Cleveland Heights City Council Asks Supreme Court To Amend Citizens United Decision
Council members passed a resolution 4-1 opposing the U.S. Supreme Court’s interpretation of the Constitution in the case of Citizens United v. Federal Elections Commission.
Cleveland Heights City Council voted 4-1 to pass a resolution opposing the U.S. Supreme Court’s interpretation of the Constitution in the case of Citizens United v. Federal Elections Commission.
The council document indicated that council specifically disagreed with the court’s decision regarding the constitutional rights of corporations and asked the court to amend the decision to grant protections or “rights” of natural persons to corporations.
"The U.S. Supreme Court issued its decision in Citizens United v. Federal Elections Commission, holding that independent spending on elections by corporations could not be limited by government regulations," the resolution read. "The court's decision severely hampers the ability of federal, state and local governments to enact reasonable campaign finance reforms and regulations regarding corporate political activity."
The resolution, approved at the June 18 regular meeting, was proposed after a group of citizens asked council to take a stand on the issue, adding that other cities around the country have passed legislation opposing the decision.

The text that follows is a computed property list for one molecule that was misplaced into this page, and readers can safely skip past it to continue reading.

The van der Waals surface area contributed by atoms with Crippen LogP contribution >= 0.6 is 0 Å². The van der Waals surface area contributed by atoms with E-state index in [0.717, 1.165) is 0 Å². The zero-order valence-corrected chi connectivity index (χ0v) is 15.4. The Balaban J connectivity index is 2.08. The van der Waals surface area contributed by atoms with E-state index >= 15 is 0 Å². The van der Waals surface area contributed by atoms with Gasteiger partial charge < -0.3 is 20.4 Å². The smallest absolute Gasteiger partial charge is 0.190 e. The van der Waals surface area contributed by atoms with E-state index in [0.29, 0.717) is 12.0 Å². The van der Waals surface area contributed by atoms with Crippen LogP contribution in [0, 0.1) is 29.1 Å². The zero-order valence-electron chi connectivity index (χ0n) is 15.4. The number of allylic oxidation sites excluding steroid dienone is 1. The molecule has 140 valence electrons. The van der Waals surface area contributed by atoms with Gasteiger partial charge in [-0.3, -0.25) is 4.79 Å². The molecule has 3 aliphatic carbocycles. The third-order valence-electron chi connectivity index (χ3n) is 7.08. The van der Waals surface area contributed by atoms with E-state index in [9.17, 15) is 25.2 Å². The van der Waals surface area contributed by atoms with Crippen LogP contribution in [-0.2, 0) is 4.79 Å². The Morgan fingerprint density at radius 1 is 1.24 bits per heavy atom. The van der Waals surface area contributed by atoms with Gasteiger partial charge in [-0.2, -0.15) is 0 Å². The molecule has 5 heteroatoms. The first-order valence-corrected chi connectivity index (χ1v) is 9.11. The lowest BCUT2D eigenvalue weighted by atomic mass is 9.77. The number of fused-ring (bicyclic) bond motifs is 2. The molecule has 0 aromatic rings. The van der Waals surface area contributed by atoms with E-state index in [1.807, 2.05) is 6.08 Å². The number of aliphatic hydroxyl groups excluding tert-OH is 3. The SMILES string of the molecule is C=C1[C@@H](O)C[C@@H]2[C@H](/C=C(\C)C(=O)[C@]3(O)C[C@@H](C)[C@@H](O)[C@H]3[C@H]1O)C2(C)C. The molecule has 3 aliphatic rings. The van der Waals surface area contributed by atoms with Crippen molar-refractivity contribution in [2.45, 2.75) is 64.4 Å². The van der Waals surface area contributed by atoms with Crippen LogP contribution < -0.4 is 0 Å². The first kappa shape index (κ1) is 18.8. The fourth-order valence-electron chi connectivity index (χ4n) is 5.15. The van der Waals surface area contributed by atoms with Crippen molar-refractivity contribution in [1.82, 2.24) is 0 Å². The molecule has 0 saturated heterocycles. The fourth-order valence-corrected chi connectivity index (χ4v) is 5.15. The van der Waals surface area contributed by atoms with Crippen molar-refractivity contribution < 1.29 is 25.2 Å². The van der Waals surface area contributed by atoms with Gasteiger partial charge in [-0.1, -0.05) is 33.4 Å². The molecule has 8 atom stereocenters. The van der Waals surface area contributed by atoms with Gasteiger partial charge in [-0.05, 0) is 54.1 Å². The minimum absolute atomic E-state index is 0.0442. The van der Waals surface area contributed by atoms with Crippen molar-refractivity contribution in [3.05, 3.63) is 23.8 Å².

But council member Mary Dunbar said that’s not and shouldn't be council’s responsibility, and voted no. She said she would have chosen not to vote if it were possible, but that option is only available when there's a conflict of interest for the councilperson.
“I sought election to City Council to work on our local issues. I do not wish to take a position on this ordinance because it is a complex national issue. Doing the research I would want to do to take a position on Citizen’s United is not the best use of my time, when I have all I can do to focus on how to enhance our city’s housing, quality of life and financial strength,” Dunbar said at the meeting.
Though she did not approve the resolution, she recognized the activists who have spoken out against the Citizens United decision.
“I am glad that the citizens of this community are not apathetic, but I ask them to weigh carefully whether asking City Council to take stands on national issues is the best use of our limited municipal resources of time, money and talent,” Dunbar said.
Council member Cheryl Stephens was not present for the meeting and council member Phyllis Evans recently resigned.